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Managers for the Options Public Charter School are accused of diverting millions of dollars in government funds toward their own businesses, and the District of Columbia is suing them for it.
According to The Washington Post, the Options school was intended to serve "the District's most troubled teens and students with disabilities," but at least $3 million earmarked for the school were allegedly siphoned away by sophisticated contracting scam.
The District's complaint claims these school managers funneled state money into their own private contracting businesses and much more.
Options Charter School Falls Prey to Scam
One of the people named in the lawsuit, the Post reports, is local D.C. news fixture J.C. Hayward, who has been accused of helping the three ex-Option managers to incorporate one of the private contracting companies through which federal money was diverted away from the school. Hayward has since been suspended from WUSA Channel 9 pending further investigation.
Like in most cases of self-dealing, the District is alleging that by granting these for-profit contracting companies lucrative contracts with the Options school for transportation (buses) and management which violated their duties to the school.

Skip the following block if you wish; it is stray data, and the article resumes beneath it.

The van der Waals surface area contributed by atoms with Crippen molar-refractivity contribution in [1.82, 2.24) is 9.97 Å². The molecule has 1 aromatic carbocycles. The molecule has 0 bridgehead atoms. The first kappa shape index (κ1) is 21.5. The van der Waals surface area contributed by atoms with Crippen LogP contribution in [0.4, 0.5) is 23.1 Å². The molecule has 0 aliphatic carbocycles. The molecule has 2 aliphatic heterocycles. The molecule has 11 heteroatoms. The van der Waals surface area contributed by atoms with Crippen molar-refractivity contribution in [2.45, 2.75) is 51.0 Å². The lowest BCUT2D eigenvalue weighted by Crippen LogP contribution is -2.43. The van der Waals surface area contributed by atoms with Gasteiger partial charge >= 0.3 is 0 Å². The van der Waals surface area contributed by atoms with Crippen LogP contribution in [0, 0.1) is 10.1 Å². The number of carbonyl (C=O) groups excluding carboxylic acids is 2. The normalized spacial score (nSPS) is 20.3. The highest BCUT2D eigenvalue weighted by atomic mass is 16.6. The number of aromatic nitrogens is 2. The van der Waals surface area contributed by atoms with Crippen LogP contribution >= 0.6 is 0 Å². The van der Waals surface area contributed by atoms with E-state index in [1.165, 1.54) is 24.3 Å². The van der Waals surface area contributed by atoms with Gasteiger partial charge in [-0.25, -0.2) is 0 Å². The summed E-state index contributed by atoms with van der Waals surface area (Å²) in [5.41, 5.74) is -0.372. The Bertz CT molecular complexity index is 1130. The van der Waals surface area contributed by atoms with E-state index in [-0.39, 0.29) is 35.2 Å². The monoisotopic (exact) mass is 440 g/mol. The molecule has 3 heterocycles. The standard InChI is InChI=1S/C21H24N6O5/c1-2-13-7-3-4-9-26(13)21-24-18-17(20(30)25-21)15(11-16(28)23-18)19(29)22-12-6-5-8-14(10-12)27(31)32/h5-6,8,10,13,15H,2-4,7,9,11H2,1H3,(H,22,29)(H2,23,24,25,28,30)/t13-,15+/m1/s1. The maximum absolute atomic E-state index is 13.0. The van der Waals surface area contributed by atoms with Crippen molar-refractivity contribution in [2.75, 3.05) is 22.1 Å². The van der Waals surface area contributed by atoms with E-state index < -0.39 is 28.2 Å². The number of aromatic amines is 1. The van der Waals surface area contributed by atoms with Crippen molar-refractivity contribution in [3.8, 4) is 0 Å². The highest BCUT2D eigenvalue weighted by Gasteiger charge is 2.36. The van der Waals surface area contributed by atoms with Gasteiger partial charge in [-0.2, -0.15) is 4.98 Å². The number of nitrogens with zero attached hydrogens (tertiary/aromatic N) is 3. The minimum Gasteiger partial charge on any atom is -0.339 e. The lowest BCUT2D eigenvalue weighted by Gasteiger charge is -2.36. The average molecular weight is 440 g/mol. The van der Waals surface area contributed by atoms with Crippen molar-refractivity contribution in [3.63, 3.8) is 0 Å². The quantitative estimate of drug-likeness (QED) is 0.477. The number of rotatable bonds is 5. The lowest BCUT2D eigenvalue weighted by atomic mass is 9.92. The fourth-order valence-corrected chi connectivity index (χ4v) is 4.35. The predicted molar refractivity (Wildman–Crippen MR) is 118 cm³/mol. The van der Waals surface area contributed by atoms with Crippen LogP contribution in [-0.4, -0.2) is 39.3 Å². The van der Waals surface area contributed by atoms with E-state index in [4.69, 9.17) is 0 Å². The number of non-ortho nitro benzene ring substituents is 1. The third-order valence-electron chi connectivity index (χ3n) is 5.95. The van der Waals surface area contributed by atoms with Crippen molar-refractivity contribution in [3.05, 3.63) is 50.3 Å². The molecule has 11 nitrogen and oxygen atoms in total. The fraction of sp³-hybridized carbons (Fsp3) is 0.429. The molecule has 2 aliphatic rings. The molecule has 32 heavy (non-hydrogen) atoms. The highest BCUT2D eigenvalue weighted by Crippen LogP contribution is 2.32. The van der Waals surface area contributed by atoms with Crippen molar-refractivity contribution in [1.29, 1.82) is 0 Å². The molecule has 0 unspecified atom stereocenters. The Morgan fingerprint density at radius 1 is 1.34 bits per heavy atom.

Aside from just the general crumminess of misusing money meant for children with disabilities, the complaint alleges that the Options funds were also used to rent and furnish offices for these colluding corporations.
Although no criminal charges have currently been filed, a spokesman for the U.S. Attorney told the Post that prosecutors are aware of the allegations and will "continue [their] review of this matter."
D.C. Code and Injunctive Relief
Based on the allegations of self-dealing and practical embezzlement of Options school funds, the District has pleaded for rescission of the contracts between Option and these corporations and to place all disputed funds in a constructive trust.
Luckily for the District, there is a perfectly crafted D.C. Code section that calls for just such injunctive relief in the event that a non-profit corporation acts "contrary to nonprofit purposes" or "exceed[s] or abuse[s]" its authority granted by D.C. law.
It may not be a stretch of the imagination to think that the purpose of the Options school was not to make three of its managers filthy rich by granting contracts to their own corporations, so the District may have a point.
D.C. Attorney General Irvin B. Nathan stated in a press release in early October that his office will take swift action against those who are supposed "to serve vulnerable D.C. youth" instead of "us[ing] the school as a cash-generating machine."